An Israeli tycoon, the Virgin Islands, and Africa's blood diamonds

Israeli diamond tycoon Dan Gertler, grandson of Israel Diamond Bourse founder Moshe Schnitzer, recently purchased stakes in oil and mining projects in the Congo. It's unclear where the money is going.

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    The President of the Israel Diamond Exchange, Shmuel Schnitzer, looks at an 11-karat South African diamond in Tel Aviv in 2000. At the time, the board of directors of the exchange said that it would revoke the membership of any diamantaire who knowingly trades in diamonds originating with rebels in Angola, Sierra Leone, and the Congo. Israeli diamond tycoon Dan Gertler recently purchased stakes in several mining projects in the Congo, according to reports.
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Israeli diamond tycoon Dan Gertler appears to be working his magic again in the Congo. Various sources have reported his involvement in Caprikat, a company registered in the British Virgin Islands that was reported to have taken oil blocks 1 and 2 in Lake Albert. At the same time, he is reportedly behind Highwinds, another British Virgin Islands-based company, which is reportedly taking over the lucrative Kolwezi Tailings copper & cobalt concession that is being expropriated from Canadian company First Quantum.

Neither company has any reported expertise in mining or oil drilling. They both appear to be newly-founded companies.

In both cases, Mr. Gertler's alleged companies have stepped in to take over concessions whose worth is well-known and that are being claimed by other parties. In the case of Kolwezi, First Quantum says it has already sunk $700 million in the project, whose rich mineral deposits are well-known. In Lake Albert, the blocks are being claimed by two other parties already – Tullow Oil first had the rights for both blocks, one of which was sold on to Divine Inspiration, much to the alarm of Tullow. On the one hand, this makes the investments safe bets for Gertler, as at least he knows the value of the concessions. On the other hand, he will have to weather the international legal disputes that are currently unfolding. (First Quantum has gone to arbitration, while at the same time being sued by the Congolese state for $12 billion).

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Gertler also recently bought the BIC bank from Congolese businessman Pascal Kinduelo (whose curious involvement in the Divine Inspiration deal was also documented here). And he has been rumored to be involved in several offshore oil concessions, as well, in the Atlantic off the Congolese coast.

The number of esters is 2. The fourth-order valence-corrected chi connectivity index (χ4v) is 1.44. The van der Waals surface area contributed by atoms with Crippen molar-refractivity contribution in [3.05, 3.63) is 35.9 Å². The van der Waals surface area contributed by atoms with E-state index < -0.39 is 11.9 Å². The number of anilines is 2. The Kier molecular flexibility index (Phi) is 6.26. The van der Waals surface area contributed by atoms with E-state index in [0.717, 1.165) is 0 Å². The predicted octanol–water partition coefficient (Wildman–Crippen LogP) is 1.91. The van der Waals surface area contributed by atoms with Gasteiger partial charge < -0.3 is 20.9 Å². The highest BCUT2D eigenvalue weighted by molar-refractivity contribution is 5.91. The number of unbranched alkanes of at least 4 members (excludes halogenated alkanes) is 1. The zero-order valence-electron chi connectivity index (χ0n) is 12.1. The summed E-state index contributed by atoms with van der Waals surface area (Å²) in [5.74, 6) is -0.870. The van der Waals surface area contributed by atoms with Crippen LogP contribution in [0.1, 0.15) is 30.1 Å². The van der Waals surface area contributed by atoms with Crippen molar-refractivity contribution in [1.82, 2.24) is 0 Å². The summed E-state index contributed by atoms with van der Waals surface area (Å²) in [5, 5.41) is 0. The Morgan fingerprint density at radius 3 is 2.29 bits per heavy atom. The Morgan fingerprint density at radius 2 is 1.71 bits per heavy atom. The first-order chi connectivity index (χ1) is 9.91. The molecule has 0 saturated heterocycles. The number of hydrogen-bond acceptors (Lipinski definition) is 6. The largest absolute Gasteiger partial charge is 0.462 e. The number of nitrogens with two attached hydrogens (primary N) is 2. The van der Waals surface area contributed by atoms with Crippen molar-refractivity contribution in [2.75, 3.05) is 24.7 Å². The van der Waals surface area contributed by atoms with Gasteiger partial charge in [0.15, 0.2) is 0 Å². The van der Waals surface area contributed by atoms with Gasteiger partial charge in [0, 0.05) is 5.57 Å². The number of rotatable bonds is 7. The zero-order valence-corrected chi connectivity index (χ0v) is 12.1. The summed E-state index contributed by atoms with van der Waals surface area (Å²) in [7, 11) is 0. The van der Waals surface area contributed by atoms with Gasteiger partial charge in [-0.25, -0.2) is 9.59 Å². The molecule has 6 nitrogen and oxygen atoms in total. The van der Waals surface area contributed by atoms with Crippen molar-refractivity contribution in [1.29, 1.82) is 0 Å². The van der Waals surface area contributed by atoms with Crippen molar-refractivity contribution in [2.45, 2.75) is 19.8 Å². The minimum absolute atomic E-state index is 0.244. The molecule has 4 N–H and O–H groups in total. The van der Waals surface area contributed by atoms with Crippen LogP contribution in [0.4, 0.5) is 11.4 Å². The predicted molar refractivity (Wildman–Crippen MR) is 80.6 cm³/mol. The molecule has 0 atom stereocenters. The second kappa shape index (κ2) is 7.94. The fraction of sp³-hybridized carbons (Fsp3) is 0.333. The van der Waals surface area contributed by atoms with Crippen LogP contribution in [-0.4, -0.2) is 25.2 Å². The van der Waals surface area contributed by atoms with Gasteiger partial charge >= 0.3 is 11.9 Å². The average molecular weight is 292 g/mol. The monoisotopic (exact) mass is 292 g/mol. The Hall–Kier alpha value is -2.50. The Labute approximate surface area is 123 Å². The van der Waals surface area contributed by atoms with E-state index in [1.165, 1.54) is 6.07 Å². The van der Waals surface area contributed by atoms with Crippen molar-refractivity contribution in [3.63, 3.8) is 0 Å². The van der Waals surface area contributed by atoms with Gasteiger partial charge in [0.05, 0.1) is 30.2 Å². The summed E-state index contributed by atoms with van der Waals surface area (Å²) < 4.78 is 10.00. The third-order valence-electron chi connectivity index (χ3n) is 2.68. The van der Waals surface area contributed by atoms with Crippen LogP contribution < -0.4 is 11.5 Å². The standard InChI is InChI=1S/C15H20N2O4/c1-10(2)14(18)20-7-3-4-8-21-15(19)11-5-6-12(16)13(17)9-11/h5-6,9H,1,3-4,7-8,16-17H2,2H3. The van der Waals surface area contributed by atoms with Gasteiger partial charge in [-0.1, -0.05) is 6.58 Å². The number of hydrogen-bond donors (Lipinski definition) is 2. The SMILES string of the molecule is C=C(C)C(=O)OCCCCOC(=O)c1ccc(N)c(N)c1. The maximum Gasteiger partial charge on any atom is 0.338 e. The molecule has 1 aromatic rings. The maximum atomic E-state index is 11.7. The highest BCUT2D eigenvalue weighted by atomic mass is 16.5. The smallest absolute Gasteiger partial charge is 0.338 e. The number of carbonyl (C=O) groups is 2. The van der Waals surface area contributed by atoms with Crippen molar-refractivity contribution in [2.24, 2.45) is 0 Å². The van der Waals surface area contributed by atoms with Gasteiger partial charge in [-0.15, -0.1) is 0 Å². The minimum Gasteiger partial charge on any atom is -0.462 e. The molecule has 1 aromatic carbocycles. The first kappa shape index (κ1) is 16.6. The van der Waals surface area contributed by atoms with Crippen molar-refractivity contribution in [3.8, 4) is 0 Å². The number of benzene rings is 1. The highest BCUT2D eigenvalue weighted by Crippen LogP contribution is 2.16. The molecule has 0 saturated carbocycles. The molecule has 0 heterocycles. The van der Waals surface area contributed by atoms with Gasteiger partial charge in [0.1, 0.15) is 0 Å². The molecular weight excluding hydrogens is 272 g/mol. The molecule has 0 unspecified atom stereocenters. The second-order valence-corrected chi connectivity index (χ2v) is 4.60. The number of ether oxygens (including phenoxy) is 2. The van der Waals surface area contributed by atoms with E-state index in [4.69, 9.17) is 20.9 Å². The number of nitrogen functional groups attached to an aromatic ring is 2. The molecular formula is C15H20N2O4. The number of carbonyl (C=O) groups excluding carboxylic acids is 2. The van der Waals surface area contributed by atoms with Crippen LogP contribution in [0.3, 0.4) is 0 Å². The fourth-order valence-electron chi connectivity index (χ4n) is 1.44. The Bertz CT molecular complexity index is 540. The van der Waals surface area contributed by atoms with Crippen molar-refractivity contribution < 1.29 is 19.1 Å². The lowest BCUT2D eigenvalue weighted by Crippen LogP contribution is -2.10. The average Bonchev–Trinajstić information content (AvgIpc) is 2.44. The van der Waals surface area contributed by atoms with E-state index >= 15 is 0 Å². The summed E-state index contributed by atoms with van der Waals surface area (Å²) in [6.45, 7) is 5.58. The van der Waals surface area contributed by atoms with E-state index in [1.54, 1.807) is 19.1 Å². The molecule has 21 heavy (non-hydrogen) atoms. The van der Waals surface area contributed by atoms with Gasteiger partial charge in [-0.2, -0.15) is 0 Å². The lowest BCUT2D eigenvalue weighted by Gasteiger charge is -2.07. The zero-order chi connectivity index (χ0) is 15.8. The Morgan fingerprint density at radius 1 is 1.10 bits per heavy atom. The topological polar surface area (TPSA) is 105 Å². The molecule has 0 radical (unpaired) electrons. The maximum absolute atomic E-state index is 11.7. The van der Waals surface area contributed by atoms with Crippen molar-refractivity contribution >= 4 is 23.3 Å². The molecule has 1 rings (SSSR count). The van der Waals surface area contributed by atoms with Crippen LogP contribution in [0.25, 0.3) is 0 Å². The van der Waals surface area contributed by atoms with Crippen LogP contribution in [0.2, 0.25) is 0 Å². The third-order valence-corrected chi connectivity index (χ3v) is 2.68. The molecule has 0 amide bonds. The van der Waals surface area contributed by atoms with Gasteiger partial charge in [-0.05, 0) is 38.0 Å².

Gertler was just 27 when he first became involved in the Congo in 2000, obtaining a monopoly of diamond exports (worth around $600 million) in return for $20 million. He had previously been involved in diamonds in Angola and he is the grandson of Moshe Schnitzer, the founder of the Israel Diamond Bourse. He is now one of the richest Israelis.

In 2007, one of the companies that Gertler helped found, Nikanor, went public on the London AIM stock exchange, raising a record $434 million. Again, it was a company with no previous record or expertise in mining that had been granted some of the Congo's richest copper and cobalt assets.

Gertler's success has been closely linked to his warm relations with the presidency. He was one of the only westerners to be invited to Kabila's wedding in 2006, and has very close links with Katumba Mwanke, the president's closest financial adviser.

For those interested in Middle East politics, Gertler, a devout Orthodox Jew, is also behind the Green Park and Green Mount companies that are helping to finance the building of new Israeli settlements in the occupied West Bank.

Why these new concessions, whom do they benefit? Not clear. The fact that they are registered in the British Virgin Islands will make it difficult to find out who is a shareholder. The investments are certainly risky, and the shenanigans with the existing contracts has certainly not helped boost investor confidence in the Congo - the World Bank's IFC, a partner in the First Quantum project, has suspended activity in the Congo for the time being. Risk insurance premiums have risen by 40 percent over the past 18 months due to contractual insecurity, a serious headache for investors.

Industry insiders, however, suggest that the last big round of mining concession acquisitions happened just before the last elections and helped the president raise funds for his expensive campaign. The next elections are in 2011.

--- Jason Stearns blogs at Congo Siasa.

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